Screen Shot 2014-06-04 at 10.16.12 AMMany schools all over America respond the same way when students break the rules. They crack down hard with suspensions or even expulsions. They only ask, “What law was broken?” and “Who did it?” They don’t seek the cause behind it. Many administrators are realizing that this may decrease the violence in school in the short term but that it can also lead to increased violence outside of school and may also cause students to give up on education. Now, some are turning away from this zero tolerance approach and adopting a restorative justice model that encourages offenders to apologize and take responsibility. As described in “Implementing restorative justice: A guide for schools” from the state of Illinois, the practice seeks to, “increase the pro-social skills of those who have harmed others, address underlying factors that lead youth to engage in delinquent behavior, and build on strengths in each young person.”
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I was different. I was the new girl in elementary school, the girl no one wanted to be around, the new girl who wore weird stockings and Old Navy sweaters, back when Old Navy wasn’t cool. I was the girl who had black hair instead of blonde, brown eyes instead of blue. I was different, a social outcast, ostracized by the very society I was to call home. Flash forward. I used to tell people my story and they’d call me strong or brave. They acted like out of bullying comes something beautiful. But my story is not beautiful. Sure, you look at people who used to be bullied and see where they are, they’re so “happy” and “successful.” I get it. What doesn’t kill you makes you stronger, right? But what the people don’t see is the years of pain, the mental damage that comes with it. It is not beautiful.
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I take a look at the world with my juvenile eyes. I see young minds absorbing, These lies, these lives, these rappers are distorting. Put a female in front of a camera, shake that behind and record it. A girl sends you a nude, make sure that you forward it. Hoping for a brighter future but never working towards it. I, too, am a representation of this generation, I’m far from perfect. I’m not trying to parent you with a mother’s wit. I just hate to see my generation deteriorating as a nation, And becoming an abomination. Annihilating its character just to fit this mold. Listening to these lyrics and doing as they’re told. Girls twerking to receive attention. Flaunting the goods ain’t gonna increase your pension. Exercise your right to extend your education, And here I’m left hoping for a re-creation. I, too, am a victim of falling to these temptations, Participating in activities furthering me from my desired destinations.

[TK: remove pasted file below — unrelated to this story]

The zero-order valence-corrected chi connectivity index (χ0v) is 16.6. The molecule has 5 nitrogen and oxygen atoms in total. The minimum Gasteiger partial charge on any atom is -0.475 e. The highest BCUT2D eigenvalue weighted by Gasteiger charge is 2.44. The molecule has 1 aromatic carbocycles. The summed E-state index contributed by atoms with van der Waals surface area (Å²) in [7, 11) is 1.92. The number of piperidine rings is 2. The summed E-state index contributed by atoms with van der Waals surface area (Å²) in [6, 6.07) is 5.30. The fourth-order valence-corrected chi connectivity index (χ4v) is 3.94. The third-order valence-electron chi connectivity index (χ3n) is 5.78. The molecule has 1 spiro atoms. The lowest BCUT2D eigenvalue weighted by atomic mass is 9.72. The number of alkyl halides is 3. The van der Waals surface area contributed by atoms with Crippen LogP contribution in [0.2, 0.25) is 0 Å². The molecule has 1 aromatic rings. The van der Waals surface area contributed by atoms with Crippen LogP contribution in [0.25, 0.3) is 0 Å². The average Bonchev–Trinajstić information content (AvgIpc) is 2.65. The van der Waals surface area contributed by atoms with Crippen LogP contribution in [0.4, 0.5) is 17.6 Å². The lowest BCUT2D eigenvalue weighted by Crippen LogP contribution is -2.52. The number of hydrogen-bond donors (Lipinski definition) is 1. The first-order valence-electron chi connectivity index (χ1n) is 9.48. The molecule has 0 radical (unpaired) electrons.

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Teaching and helping others is a passion of mine. It’s also where I should be. “Old Soul” or “Mama Coco” friends call me. Giving always came easy to me. But these days, I’m starting to realize that the advice I give to others is the advice I should be giving to myself. When some of my friends argue, they feel they have to hold back some of their feelings because they fear the outcome of more disappointment. My advice is to hold nothing back. How can you resolve an issue that hasn’t been fully addressed? And then it hit me. I was going through the same problem with someone. I knew that I had to speak up, but every time I saw this person, I said nothing because I feared the result. I kept all the pain inside. It hurts to know that I had the solution to a problem, but I was too scared to actually solve it, to fight for the relationship to last and get better. Instead of saying something, I sit there. I fear that we will become nothing if I don’t get enough courage to open my mouth and ask, “Why?” I guess it is easier to give advice than to take it.
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Screen Shot 2014-06-04 at 10.24.40 AMI’m not a hero. I don’t have extraordinary physical or mental capabilities, I’m too afraid to leave my house on my own when it’s dark, and I am a girl. I wish the last part was irrelevant. It isn’t. I’ve been into comic books for three years and I am told about my favorite heroes saving small children from harm, and fighting bad guys while still getting home in time for dinner -- and they’re men. I read about their girlfriends, wives, and mothers being injured or harmed for the sake of “character development.” Not awesome. Spoilers below. Gwen Stacy, Peter Parker’s girlfriend, was thrown off a bridge. After an unsuccessful attempt by Spider-Man to save her, she died. The writers came up with this gruesome conclusion because, apparently, Parker was too cool for a long-term, committed relationship. Rebecca Banner, Bruce Banner’s mother, was killed by her alcoholic and abusive husband. This, of course, affected his mental health and increased his internal struggle with his Hulk side. In 2013, the Scarlet Witch and Rogue were both killed -- in the same issue. There isn’t any male character development here; just a great example of terrible writing. All of these deaths were completely unnecessary, violent, and pretty sad. Is this really our only option to keep a story going? Isn’t there a way to keep Gwen alive and in Peter’s life without restraining him? Doesn’t Bruce Banner have enough problems that encourage the Hulk, without his mother dying? Isn’t there more to keeping the attention of readers than shock value? I’m not a hero. I don’t want to be one, and I don’t want to know one. I’m pretty fond of living.
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